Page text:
Cardboard Cathedral

The ChristChurch Transitional Cathedral, also known as the Cardboard Cathedral, is the temporary cathedral of the Anglican Diocese of Christchurch.

ChristChurch Transitional Cathederal

ChristChurch Transitional Cathedral

The Transitional Cathedral, which is located at 234 Hereford Street, at the southern end of Latimer Square, opened in August 2013 after the original ChristChurch Cathedral was badly damaged in the February 2011 earthquake.

It is open daily from 9 am. During the summer months (November to March) the Cathedral will close at 7 pm, unless there is a later evening service. In the winter months the Cathedral will close at 5 pm or following a later evening service.

Latimer Square looking towards the Cathedral

Latimer Square looking towards the Cathedral

The Cathedral was designed pro bono by Japanese architect Shigeru Ban. It is built using timber, steel and recycled cardboard tubes.

The A-frame roof consists of 86 cardboard tubes. The roof is covered with translucent corrugated polycarbonate panels. There are two inch gaps between each tube, which allows light to flow through the translucent roof.

Ban was approached to design the Cathedral after the Diocese saw photographs of previous works. Ban had designed a cardboard tube cathedral in Japan for the Takatori Catholic Church following the 1995 Great Hanshin (Kobe) earthquake. It was deconstructed in 2006 and donated to the Taomi Village in Taiwan, which suffered an earthquake in 1999.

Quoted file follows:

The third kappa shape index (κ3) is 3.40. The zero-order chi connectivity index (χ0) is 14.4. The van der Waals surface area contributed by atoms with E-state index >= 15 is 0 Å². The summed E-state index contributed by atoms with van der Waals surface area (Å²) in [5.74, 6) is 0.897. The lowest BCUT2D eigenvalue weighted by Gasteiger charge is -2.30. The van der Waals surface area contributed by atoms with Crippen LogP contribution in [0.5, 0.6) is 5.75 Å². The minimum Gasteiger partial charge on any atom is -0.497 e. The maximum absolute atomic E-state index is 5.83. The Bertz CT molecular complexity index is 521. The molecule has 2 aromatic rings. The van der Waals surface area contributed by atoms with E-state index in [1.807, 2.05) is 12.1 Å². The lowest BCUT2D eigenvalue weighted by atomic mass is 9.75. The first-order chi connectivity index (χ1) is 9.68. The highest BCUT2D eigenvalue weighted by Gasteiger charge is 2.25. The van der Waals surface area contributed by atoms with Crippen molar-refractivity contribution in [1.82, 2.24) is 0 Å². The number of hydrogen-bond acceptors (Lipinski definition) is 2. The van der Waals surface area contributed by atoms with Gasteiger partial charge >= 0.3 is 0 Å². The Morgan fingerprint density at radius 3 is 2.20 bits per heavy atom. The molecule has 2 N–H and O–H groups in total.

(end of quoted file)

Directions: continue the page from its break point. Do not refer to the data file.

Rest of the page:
ChristChurch Transitional Cathderal

ChristChurch Transitional Cathderal

Located just a few blocks from the Transitional Cathedral is the ruins of the original ChristChurch Cathedral and Cathedral Square. This Cathedral was constructed between 1864 and 1904.

The Anglican Church has decided to demolish the Cathedral and replace it with a new Cathedral. This decision has caused some controversy.

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ChristChurch Cathedral ruins, July 2015

ChristChurch Cathedral ruins, July 2015

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